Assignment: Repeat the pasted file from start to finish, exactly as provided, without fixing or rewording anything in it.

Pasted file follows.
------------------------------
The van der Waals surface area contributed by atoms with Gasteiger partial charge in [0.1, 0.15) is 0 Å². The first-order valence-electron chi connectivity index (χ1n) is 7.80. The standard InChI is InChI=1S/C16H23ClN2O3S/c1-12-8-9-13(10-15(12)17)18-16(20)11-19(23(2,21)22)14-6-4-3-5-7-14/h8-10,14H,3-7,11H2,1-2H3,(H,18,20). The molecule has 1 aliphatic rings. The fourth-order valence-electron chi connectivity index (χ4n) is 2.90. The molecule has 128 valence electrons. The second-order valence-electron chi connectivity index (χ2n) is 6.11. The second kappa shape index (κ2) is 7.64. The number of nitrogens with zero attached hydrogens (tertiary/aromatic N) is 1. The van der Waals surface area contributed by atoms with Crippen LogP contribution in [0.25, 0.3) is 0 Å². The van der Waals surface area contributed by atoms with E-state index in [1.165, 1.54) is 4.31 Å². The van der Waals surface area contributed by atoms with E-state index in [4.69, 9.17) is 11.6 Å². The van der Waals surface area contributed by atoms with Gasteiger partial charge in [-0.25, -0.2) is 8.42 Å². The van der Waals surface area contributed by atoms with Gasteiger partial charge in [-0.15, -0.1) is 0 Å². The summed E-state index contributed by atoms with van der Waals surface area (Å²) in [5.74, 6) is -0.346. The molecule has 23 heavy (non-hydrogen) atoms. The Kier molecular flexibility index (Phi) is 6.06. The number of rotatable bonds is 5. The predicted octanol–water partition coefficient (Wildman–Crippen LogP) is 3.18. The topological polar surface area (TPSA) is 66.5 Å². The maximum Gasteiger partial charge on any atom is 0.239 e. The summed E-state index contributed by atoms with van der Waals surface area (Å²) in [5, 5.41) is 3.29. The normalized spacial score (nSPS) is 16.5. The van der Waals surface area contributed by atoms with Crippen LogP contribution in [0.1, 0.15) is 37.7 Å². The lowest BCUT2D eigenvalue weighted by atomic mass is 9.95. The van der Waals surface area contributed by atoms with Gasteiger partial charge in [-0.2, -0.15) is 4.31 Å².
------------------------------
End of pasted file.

The van der Waals surface area contributed by atoms with Gasteiger partial charge in [0.1, 0.15) is 0 Å². The first-order valence-electron chi connectivity index (χ1n) is 7.80. The standard InChI is InChI=1S/C16H23ClN2O3S/c1-12-8-9-13(10-15(12)17)18-16(20)11-19(23(2,21)22)14-6-4-3-5-7-14/h8-10,14H,3-7,11H2,1-2H3,(H,18,20). The molecule has 1 aliphatic rings. The fourth-order valence-electron chi connectivity index (χ4n) is 2.90. The molecule has 128 valence electrons. The second-order valence-electron chi connectivity index (χ2n) is 6.11. The second kappa shape index (κ2) is 7.64. The number of nitrogens with zero attached hydrogens (tertiary/aromatic N) is 1. The van der Waals surface area contributed by atoms with Crippen LogP contribution in [0.25, 0.3) is 0 Å². The van der Waals surface area contributed by atoms with E-state index in [1.165, 1.54) is 4.31 Å². The van der Waals surface area contributed by atoms with E-state index in [4.69, 9.17) is 11.6 Å². The van der Waals surface area contributed by atoms with Gasteiger partial charge in [-0.25, -0.2) is 8.42 Å². The van der Waals surface area contributed by atoms with Gasteiger partial charge in [-0.15, -0.1) is 0 Å². The summed E-state index contributed by atoms with van der Waals surface area (Å²) in [5.74, 6) is -0.346. The molecule has 23 heavy (non-hydrogen) atoms. The Kier molecular flexibility index (Phi) is 6.06. The number of rotatable bonds is 5. The predicted octanol–water partition coefficient (Wildman–Crippen LogP) is 3.18. The topological polar surface area (TPSA) is 66.5 Å². The maximum Gasteiger partial charge on any atom is 0.239 e. The summed E-state index contributed by atoms with van der Waals surface area (Å²) in [5, 5.41) is 3.29. The normalized spacial score (nSPS) is 16.5. The van der Waals surface area contributed by atoms with Crippen LogP contribution in [0.1, 0.15) is 37.7 Å². The lowest BCUT2D eigenvalue weighted by atomic mass is 9.95. The van der Waals surface area contributed by atoms with Gasteiger partial charge in [-0.2, -0.15) is 4.31 Å².